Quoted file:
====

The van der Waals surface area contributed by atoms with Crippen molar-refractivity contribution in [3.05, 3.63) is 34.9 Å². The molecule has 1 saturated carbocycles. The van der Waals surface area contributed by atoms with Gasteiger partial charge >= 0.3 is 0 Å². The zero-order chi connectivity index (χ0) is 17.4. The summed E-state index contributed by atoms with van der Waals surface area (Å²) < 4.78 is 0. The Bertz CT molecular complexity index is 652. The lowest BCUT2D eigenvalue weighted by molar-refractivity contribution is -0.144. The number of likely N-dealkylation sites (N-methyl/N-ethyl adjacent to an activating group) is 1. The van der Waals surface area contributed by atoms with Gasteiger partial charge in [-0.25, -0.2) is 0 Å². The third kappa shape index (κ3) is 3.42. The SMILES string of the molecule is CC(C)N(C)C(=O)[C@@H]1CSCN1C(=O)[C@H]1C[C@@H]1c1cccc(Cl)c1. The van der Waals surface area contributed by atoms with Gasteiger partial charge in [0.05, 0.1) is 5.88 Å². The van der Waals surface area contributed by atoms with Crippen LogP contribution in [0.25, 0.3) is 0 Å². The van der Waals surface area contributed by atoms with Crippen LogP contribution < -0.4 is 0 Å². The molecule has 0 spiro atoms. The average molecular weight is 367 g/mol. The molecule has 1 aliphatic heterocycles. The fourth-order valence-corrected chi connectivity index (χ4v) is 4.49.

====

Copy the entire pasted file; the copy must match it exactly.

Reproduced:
The van der Waals surface area contributed by atoms with Crippen molar-refractivity contribution in [3.05, 3.63) is 34.9 Å². The molecule has 1 saturated carbocycles. The van der Waals surface area contributed by atoms with Gasteiger partial charge >= 0.3 is 0 Å². The zero-order chi connectivity index (χ0) is 17.4. The summed E-state index contributed by atoms with van der Waals surface area (Å²) < 4.78 is 0. The Bertz CT molecular complexity index is 652. The lowest BCUT2D eigenvalue weighted by molar-refractivity contribution is -0.144. The number of likely N-dealkylation sites (N-methyl/N-ethyl adjacent to an activating group) is 1. The van der Waals surface area contributed by atoms with Gasteiger partial charge in [-0.25, -0.2) is 0 Å². The third kappa shape index (κ3) is 3.42. The SMILES string of the molecule is CC(C)N(C)C(=O)[C@@H]1CSCN1C(=O)[C@H]1C[C@@H]1c1cccc(Cl)c1. The van der Waals surface area contributed by atoms with Gasteiger partial charge in [0.05, 0.1) is 5.88 Å². The van der Waals surface area contributed by atoms with Crippen LogP contribution in [0.25, 0.3) is 0 Å². The van der Waals surface area contributed by atoms with Crippen LogP contribution < -0.4 is 0 Å². The molecule has 0 spiro atoms. The average molecular weight is 367 g/mol. The molecule has 1 aliphatic heterocycles. The fourth-order valence-corrected chi connectivity index (χ4v) is 4.49.